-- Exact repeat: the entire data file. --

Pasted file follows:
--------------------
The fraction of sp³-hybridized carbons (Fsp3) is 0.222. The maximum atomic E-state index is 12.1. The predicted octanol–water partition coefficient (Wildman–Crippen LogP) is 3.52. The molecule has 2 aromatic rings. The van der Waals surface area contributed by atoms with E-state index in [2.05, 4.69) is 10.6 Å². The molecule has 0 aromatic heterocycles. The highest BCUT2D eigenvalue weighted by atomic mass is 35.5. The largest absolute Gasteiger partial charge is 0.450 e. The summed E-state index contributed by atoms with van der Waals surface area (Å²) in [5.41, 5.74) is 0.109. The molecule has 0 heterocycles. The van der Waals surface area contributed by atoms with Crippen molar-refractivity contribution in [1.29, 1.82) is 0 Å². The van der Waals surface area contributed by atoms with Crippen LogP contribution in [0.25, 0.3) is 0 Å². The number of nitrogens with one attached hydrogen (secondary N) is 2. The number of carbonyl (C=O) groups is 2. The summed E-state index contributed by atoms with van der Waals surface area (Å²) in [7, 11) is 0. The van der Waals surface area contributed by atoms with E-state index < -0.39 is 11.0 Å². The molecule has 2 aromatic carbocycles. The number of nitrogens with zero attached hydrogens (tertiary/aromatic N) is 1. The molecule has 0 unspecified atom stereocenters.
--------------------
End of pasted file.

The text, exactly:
The fraction of sp³-hybridized carbons (Fsp3) is 0.222. The maximum atomic E-state index is 12.1. The predicted octanol–water partition coefficient (Wildman–Crippen LogP) is 3.52. The molecule has 2 aromatic rings. The van der Waals surface area contributed by atoms with E-state index in [2.05, 4.69) is 10.6 Å². The molecule has 0 aromatic heterocycles. The highest BCUT2D eigenvalue weighted by atomic mass is 35.5. The largest absolute Gasteiger partial charge is 0.450 e. The summed E-state index contributed by atoms with van der Waals surface area (Å²) in [5.41, 5.74) is 0.109. The molecule has 0 heterocycles. The van der Waals surface area contributed by atoms with Crippen molar-refractivity contribution in [1.29, 1.82) is 0 Å². The van der Waals surface area contributed by atoms with Crippen LogP contribution in [0.25, 0.3) is 0 Å². The number of nitrogens with one attached hydrogen (secondary N) is 2. The number of carbonyl (C=O) groups is 2. The summed E-state index contributed by atoms with van der Waals surface area (Å²) in [7, 11) is 0. The van der Waals surface area contributed by atoms with E-state index < -0.39 is 11.0 Å². The molecule has 2 aromatic carbocycles. The number of nitrogens with zero attached hydrogens (tertiary/aromatic N) is 1. The molecule has 0 unspecified atom stereocenters.